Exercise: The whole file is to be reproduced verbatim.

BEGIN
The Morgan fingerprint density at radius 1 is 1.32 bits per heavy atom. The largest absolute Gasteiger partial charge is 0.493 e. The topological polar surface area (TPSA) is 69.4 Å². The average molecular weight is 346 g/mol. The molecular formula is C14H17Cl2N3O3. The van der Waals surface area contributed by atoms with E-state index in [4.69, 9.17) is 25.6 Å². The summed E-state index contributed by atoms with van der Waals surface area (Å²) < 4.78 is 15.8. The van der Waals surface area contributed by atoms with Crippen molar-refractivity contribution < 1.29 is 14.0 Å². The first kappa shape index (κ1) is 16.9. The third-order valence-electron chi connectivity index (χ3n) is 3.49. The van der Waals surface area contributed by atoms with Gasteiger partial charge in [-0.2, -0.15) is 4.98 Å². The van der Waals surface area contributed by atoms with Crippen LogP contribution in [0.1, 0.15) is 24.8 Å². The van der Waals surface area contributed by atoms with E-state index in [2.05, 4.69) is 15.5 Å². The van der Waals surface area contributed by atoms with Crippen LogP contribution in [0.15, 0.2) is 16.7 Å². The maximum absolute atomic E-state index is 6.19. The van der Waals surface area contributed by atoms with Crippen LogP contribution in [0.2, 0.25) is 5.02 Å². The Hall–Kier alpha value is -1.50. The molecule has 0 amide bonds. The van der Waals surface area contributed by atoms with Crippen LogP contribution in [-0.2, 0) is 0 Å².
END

The Morgan fingerprint density at radius 1 is 1.32 bits per heavy atom. The largest absolute Gasteiger partial charge is 0.493 e. The topological polar surface area (TPSA) is 69.4 Å². The average molecular weight is 346 g/mol. The molecular formula is C14H17Cl2N3O3. The van der Waals surface area contributed by atoms with E-state index in [4.69, 9.17) is 25.6 Å². The summed E-state index contributed by atoms with van der Waals surface area (Å²) < 4.78 is 15.8. The van der Waals surface area contributed by atoms with Crippen molar-refractivity contribution < 1.29 is 14.0 Å². The first kappa shape index (κ1) is 16.9. The third-order valence-electron chi connectivity index (χ3n) is 3.49. The van der Waals surface area contributed by atoms with Gasteiger partial charge in [-0.2, -0.15) is 4.98 Å². The van der Waals surface area contributed by atoms with Crippen LogP contribution in [0.1, 0.15) is 24.8 Å². The van der Waals surface area contributed by atoms with E-state index in [2.05, 4.69) is 15.5 Å². The van der Waals surface area contributed by atoms with Crippen LogP contribution in [0.15, 0.2) is 16.7 Å². The maximum absolute atomic E-state index is 6.19. The van der Waals surface area contributed by atoms with Crippen LogP contribution in [0.2, 0.25) is 5.02 Å². The Hall–Kier alpha value is -1.50. The molecule has 0 amide bonds. The van der Waals surface area contributed by atoms with Crippen LogP contribution in [-0.2, 0) is 0 Å².